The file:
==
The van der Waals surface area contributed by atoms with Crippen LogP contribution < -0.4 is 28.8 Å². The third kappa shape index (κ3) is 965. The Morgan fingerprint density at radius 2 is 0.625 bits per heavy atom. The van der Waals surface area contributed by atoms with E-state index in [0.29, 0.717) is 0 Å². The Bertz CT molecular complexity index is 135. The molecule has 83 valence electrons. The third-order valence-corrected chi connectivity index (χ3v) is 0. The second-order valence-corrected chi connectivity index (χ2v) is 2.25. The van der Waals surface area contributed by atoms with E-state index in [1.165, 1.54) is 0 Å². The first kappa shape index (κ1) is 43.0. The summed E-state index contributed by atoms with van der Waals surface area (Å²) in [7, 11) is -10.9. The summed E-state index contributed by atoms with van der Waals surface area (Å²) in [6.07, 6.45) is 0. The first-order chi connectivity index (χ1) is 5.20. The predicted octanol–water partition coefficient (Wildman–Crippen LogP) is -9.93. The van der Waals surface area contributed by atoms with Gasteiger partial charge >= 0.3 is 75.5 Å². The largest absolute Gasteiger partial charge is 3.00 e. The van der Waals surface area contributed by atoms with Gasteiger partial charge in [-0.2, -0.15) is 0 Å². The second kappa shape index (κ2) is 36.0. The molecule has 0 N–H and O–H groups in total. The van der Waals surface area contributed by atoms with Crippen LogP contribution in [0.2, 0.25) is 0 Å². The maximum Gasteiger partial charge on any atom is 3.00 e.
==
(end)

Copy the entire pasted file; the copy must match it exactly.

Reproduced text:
The van der Waals surface area contributed by atoms with Crippen LogP contribution < -0.4 is 28.8 Å². The third kappa shape index (κ3) is 965. The Morgan fingerprint density at radius 2 is 0.625 bits per heavy atom. The van der Waals surface area contributed by atoms with E-state index in [0.29, 0.717) is 0 Å². The Bertz CT molecular complexity index is 135. The molecule has 83 valence electrons. The third-order valence-corrected chi connectivity index (χ3v) is 0. The second-order valence-corrected chi connectivity index (χ2v) is 2.25. The van der Waals surface area contributed by atoms with E-state index in [1.165, 1.54) is 0 Å². The first kappa shape index (κ1) is 43.0. The summed E-state index contributed by atoms with van der Waals surface area (Å²) in [7, 11) is -10.9. The summed E-state index contributed by atoms with van der Waals surface area (Å²) in [6.07, 6.45) is 0. The first-order chi connectivity index (χ1) is 5.20. The predicted octanol–water partition coefficient (Wildman–Crippen LogP) is -9.93. The van der Waals surface area contributed by atoms with Gasteiger partial charge >= 0.3 is 75.5 Å². The largest absolute Gasteiger partial charge is 3.00 e. The van der Waals surface area contributed by atoms with Gasteiger partial charge in [-0.2, -0.15) is 0 Å². The second kappa shape index (κ2) is 36.0. The molecule has 0 N–H and O–H groups in total. The van der Waals surface area contributed by atoms with Crippen LogP contribution in [0.2, 0.25) is 0 Å². The maximum Gasteiger partial charge on any atom is 3.00 e.